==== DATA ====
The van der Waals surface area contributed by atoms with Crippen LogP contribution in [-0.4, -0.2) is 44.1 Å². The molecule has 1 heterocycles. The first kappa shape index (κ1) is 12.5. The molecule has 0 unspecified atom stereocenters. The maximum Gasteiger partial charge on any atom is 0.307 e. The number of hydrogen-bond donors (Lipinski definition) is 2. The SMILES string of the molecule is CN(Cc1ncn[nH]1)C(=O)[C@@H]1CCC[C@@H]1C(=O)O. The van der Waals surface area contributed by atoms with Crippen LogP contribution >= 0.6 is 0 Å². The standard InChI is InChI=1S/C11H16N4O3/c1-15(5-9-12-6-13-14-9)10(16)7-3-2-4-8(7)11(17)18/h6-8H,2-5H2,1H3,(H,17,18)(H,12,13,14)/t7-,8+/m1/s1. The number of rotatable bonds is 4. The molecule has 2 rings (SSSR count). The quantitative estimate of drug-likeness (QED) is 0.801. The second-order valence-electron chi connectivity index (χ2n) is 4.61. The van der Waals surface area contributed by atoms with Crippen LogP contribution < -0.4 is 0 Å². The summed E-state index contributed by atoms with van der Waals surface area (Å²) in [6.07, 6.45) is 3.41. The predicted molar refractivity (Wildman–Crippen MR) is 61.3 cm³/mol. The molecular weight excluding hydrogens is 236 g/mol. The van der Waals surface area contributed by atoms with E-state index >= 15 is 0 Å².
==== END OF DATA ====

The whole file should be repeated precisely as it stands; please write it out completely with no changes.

The van der Waals surface area contributed by atoms with Crippen LogP contribution in [-0.4, -0.2) is 44.1 Å². The molecule has 1 heterocycles. The first kappa shape index (κ1) is 12.5. The molecule has 0 unspecified atom stereocenters. The maximum Gasteiger partial charge on any atom is 0.307 e. The number of hydrogen-bond donors (Lipinski definition) is 2. The SMILES string of the molecule is CN(Cc1ncn[nH]1)C(=O)[C@@H]1CCC[C@@H]1C(=O)O. The van der Waals surface area contributed by atoms with Crippen LogP contribution >= 0.6 is 0 Å². The standard InChI is InChI=1S/C11H16N4O3/c1-15(5-9-12-6-13-14-9)10(16)7-3-2-4-8(7)11(17)18/h6-8H,2-5H2,1H3,(H,17,18)(H,12,13,14)/t7-,8+/m1/s1. The number of rotatable bonds is 4. The molecule has 2 rings (SSSR count). The quantitative estimate of drug-likeness (QED) is 0.801. The second-order valence-electron chi connectivity index (χ2n) is 4.61. The van der Waals surface area contributed by atoms with Crippen LogP contribution < -0.4 is 0 Å². The summed E-state index contributed by atoms with van der Waals surface area (Å²) in [6.07, 6.45) is 3.41. The predicted molar refractivity (Wildman–Crippen MR) is 61.3 cm³/mol. The molecular weight excluding hydrogens is 236 g/mol. The van der Waals surface area contributed by atoms with E-state index >= 15 is 0 Å².